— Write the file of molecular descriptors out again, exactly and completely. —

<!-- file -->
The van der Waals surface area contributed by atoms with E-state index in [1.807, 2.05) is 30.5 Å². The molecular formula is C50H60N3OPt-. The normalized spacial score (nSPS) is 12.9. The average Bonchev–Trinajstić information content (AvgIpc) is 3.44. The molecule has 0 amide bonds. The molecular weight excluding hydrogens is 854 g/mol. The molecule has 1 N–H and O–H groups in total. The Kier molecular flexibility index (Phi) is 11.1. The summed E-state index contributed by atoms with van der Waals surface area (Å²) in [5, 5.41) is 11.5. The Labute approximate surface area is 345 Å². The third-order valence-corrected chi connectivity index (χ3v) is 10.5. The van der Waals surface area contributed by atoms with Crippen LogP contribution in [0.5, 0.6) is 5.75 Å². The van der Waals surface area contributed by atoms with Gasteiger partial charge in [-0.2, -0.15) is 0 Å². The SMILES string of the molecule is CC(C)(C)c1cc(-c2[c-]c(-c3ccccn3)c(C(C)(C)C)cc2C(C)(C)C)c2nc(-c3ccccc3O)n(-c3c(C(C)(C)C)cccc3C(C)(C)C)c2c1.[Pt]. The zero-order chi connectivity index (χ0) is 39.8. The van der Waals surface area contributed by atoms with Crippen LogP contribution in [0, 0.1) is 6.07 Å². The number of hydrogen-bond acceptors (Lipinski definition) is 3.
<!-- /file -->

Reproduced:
The van der Waals surface area contributed by atoms with E-state index in [1.807, 2.05) is 30.5 Å². The molecular formula is C50H60N3OPt-. The normalized spacial score (nSPS) is 12.9. The average Bonchev–Trinajstić information content (AvgIpc) is 3.44. The molecule has 0 amide bonds. The molecular weight excluding hydrogens is 854 g/mol. The molecule has 1 N–H and O–H groups in total. The Kier molecular flexibility index (Phi) is 11.1. The summed E-state index contributed by atoms with van der Waals surface area (Å²) in [5, 5.41) is 11.5. The Labute approximate surface area is 345 Å². The third-order valence-corrected chi connectivity index (χ3v) is 10.5. The van der Waals surface area contributed by atoms with Crippen LogP contribution in [0.5, 0.6) is 5.75 Å². The van der Waals surface area contributed by atoms with Gasteiger partial charge in [-0.2, -0.15) is 0 Å². The SMILES string of the molecule is CC(C)(C)c1cc(-c2[c-]c(-c3ccccn3)c(C(C)(C)C)cc2C(C)(C)C)c2nc(-c3ccccc3O)n(-c3c(C(C)(C)C)cccc3C(C)(C)C)c2c1.[Pt]. The zero-order chi connectivity index (χ0) is 39.8. The van der Waals surface area contributed by atoms with Crippen LogP contribution in [0, 0.1) is 6.07 Å². The number of hydrogen-bond acceptors (Lipinski definition) is 3.